Spring sprang right past me, so here's my latest doin's now that it's summer.
While I was caring for my mom, she fell again twice and had other medical problems, so it became clear that it was no longer safe for her to be living alone. We found an excellent nursing care home just a few miles from my sister's house and she seems to have adapted well to it.
In the meantime, I went in for my Total Hip Replacement (left hip) on March 15, and from there to a rehab facility. The photo to the right is in the rehab place after I had graduated from the wheelchair to the walker, and again from the walker to the crutches.
The lovely folk at Saint James Anglican in Newport Beach kept me in prayer during surgery and recovery, and made a prayer blanket for me (shown at left) in which every knot that held it together represented a prayer for my effective operation and safe recovery. I was deeply touched.
MOVING STUFF: After a few days at my sister's house, I hit the road to Southern California via the scenic route.
This is a rare sight--the spillway at the Oroville Dam with water actually flowing from it.
For all the time that my sis has lived in nearby Paradise, the level of Lake Oroville has been so low that there was more shoreline than there was lake. The end of the boat ramp at Lime Saddle, for instance, was a hundred yards from the water. So seeing the lake full again was a memorable local sighting.
We've been going to visit Mom in the care facility regularly.
My sister visits more than once a week, and has many details to watch over for her overall care.
My brother drove down from Oregon twice to visit, which was well appreciated.
Even my daughter drove up from Southern California to see Mom. From that visit, here's my sister Lucy, my daughter Amber, and my brother-in-law Garrett.
I've made the trip back to northern California once, and I'll be back again next month to visit Mom and make it to an appointment with my surgeon for the aftercare of my hip replacement.
MINISTRY STUFF: In Pasadena, besides trying to find a place to live, I've been working with Father Charles Myers, who's launching an urban church ministry. "Saint Michael's in the City" has started up weekly services on sort of a shake-down cruise preparing for a grand opening, we trust, in the fall.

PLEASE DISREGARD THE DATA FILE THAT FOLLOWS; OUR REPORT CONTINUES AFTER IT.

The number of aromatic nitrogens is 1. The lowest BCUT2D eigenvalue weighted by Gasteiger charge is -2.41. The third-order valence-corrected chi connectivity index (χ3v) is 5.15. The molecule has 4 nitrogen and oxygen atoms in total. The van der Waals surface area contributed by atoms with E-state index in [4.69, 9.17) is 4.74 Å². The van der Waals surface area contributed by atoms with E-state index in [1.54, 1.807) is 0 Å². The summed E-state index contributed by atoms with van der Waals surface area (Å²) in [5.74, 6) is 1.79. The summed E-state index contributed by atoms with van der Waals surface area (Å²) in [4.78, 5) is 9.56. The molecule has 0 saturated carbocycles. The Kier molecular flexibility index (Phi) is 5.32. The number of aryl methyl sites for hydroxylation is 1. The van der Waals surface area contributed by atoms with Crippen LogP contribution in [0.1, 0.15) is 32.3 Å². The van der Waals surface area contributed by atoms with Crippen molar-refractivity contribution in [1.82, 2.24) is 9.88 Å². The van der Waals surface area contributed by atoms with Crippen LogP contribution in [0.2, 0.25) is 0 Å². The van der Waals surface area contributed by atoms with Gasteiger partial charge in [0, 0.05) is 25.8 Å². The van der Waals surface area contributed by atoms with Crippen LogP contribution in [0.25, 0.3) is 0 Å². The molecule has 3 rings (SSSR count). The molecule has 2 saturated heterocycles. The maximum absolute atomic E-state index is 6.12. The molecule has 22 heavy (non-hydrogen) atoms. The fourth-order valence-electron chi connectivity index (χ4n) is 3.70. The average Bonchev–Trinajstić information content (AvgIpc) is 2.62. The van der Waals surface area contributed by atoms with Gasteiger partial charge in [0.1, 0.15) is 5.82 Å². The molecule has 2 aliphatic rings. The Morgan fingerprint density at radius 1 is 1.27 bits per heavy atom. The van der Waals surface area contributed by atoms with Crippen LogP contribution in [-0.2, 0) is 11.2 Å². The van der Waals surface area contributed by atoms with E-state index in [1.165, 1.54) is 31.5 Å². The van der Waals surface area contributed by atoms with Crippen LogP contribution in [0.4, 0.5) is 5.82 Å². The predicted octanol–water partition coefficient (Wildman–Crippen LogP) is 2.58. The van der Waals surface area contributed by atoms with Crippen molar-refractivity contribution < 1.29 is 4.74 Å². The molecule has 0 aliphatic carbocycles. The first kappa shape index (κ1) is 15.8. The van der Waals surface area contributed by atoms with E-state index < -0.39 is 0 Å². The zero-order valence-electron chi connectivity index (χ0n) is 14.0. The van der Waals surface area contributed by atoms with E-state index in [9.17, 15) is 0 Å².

I have been preparing to teach the 12-step class, "Common Solution Recovery," which was developed by Church Army at Branson, Missouri, and which I taught for almost a year in Mississippi to homeless Hurricane Katrina survivors who were struggling with addictions. The same scourge afflicts Pasadena, and some in the addicted and recovering communities here are desperately looking for the Way Out. The class will get a big boost from the new book We Have Recovered written by Stephen Baughan, the new director of Church Army USA.
I travelled with Fr. Charles to the Anglican Men's Weekend held in the San Bernardino Mountains. This event was sponsored for years by Saint James Anglican, but this year it became hosted by the Western Diocese of the Anglican Church in North America. Our speaker was Archbishop Greg Venables, who flew up from Argentina to deliver a powerful message to almost 200 men from all across the state and country.
Here's a sampling of the men that attended. Fr. Charles is always easy to spot in a crowd, and this photo is no different: he's the one kneeling in front.
MORE MOVING STUFF: At the men's weekend I had a lovely bed to sleep in, but in Pasadena I had not yet found affordable housing. I learned that Pasadena has the second highest rental rates in Los Angeles County, surpassed only by Santa Monica on the beach.
Here's my interim housing: the campground in Millard Canyon. This is situated right along the rushing creek, about a hundred yards from the parking lot.
After one false start, I found a room to rent. I'm now ensconced in student housing at William Carey International University, which rents about a third of its dorm rooms to non-students.
My room was designed for two students, but they rented it to me as a single. It's roomy enough to divide in half, using my bookshelf as a room divider.
And here's my bookshelf and Biblical Reference Library with my "bedroom" behind it.
This is the payoff for lugging 500 pounds of books across the continent, and for disassembling then reassembling the lovely bookcase that was made for me in Mississippi by one of the men in our recovery program.
Included in my library is the complete Inter-Varsity Press commentary on the Bible, which I put on the bookshelf over my office desk. On the bookshelf Above my bed you can just barely see my grandfather's violin, which I someday hope to learn to play.